The Savoyards' Princess Ida | Pittsburgh City Paper

The Savoyards' Princess Ida

A few standout performances energize this Gilbert & Sullivan rarity

When a princess foregoes her arranged marriage to start an all-female academy, her father ends up in chains. And her prince has no choice but to storm the academy to find her.

This is Gilbert & Sullivan's Princess Ida, the current offering by the Pittsburgh Savoyards.

In the title role, Samantha DeStefano (alternating with Keeley Bosworth Borland) has a powerful singing and physical presence. However, her spoken lines could be delivered with more volume.

As young prince Hilarion, Sean Lenhar (alternating with Justin Morrison) had a slow start, but once he hits his stride, he sings beautifully and looks every inch a prince. Eric Hayes and Michael Greenstein play Hilarion's best friends, Cyril and Florian. The three have great fun frolicking in the dresses they use to disguise themselves as women to infiltrate the all-female academy. 

Garth Schaffer as Ida's father, the obnoxious King Gama, provides much comic relief to the production. As Gama's sons, Eric Starbuck, Brian Bogovich and Jim Newsome have two great songs and some very funny lines. They could easily steal the show; unfortunately, they lack the self-assuredness to do so.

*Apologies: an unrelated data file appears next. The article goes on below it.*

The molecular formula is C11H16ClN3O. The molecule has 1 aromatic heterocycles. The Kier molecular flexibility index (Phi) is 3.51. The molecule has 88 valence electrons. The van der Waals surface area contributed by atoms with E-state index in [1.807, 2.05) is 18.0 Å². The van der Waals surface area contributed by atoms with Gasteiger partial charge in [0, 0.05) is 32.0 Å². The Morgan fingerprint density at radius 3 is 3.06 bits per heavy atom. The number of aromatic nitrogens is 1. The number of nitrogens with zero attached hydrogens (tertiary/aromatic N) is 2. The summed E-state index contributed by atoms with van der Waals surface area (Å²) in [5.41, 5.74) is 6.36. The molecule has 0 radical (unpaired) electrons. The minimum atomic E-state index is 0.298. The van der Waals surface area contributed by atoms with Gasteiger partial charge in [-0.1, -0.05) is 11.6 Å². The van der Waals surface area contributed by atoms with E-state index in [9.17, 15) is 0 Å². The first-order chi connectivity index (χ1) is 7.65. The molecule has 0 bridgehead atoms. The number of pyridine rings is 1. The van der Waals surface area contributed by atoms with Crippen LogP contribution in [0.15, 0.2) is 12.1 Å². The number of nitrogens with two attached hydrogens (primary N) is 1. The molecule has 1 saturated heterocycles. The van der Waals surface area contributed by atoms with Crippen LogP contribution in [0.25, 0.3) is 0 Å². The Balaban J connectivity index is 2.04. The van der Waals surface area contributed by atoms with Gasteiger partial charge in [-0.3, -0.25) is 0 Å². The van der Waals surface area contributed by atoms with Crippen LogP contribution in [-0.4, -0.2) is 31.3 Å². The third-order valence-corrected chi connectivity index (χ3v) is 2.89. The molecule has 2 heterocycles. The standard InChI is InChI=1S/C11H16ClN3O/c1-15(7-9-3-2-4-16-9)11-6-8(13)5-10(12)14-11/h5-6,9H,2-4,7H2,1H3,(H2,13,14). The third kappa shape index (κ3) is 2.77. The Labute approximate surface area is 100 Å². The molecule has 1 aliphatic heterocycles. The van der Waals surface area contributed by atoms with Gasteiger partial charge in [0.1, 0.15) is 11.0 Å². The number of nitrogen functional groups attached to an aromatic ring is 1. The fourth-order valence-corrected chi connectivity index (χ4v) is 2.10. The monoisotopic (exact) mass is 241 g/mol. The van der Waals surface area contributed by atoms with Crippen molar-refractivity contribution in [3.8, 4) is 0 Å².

Deborah Greenstein is delightfully devilish as Lady Blanche, who plots to take over the academy. As her daughter Melissa, Kaitlin Very (alternating with Johnna L. Mernick) supplies spark and energy.

Director/choreographer Patrick Brannan has brought each of the three acts to powerful finales (particularly the end of Act II). And "Death to the Invader," with Melissa and the Ladies Chorus at the top of Act III, is visually stunning. Sadly, many of the other numbers become repetitive, and Act II bogs down.

The orchestra, under the baton of Guy Russo, does a wonderful job. These volunteers (compromised of professional and semi-professional musicians) are a definite plus to Princess Ida.  However, as music director, Russo needs to get his vocalists much tighter on the "patter" portions of songs (a Gilbert & Sullivan trademark).

Robin Kornides' costumes have a very "polyester" look, and the colors are garish. 

Princess Ida is one of Gilbert & Sullivan's rarely performed operettas, so for local G&H aficionados, this production should be required.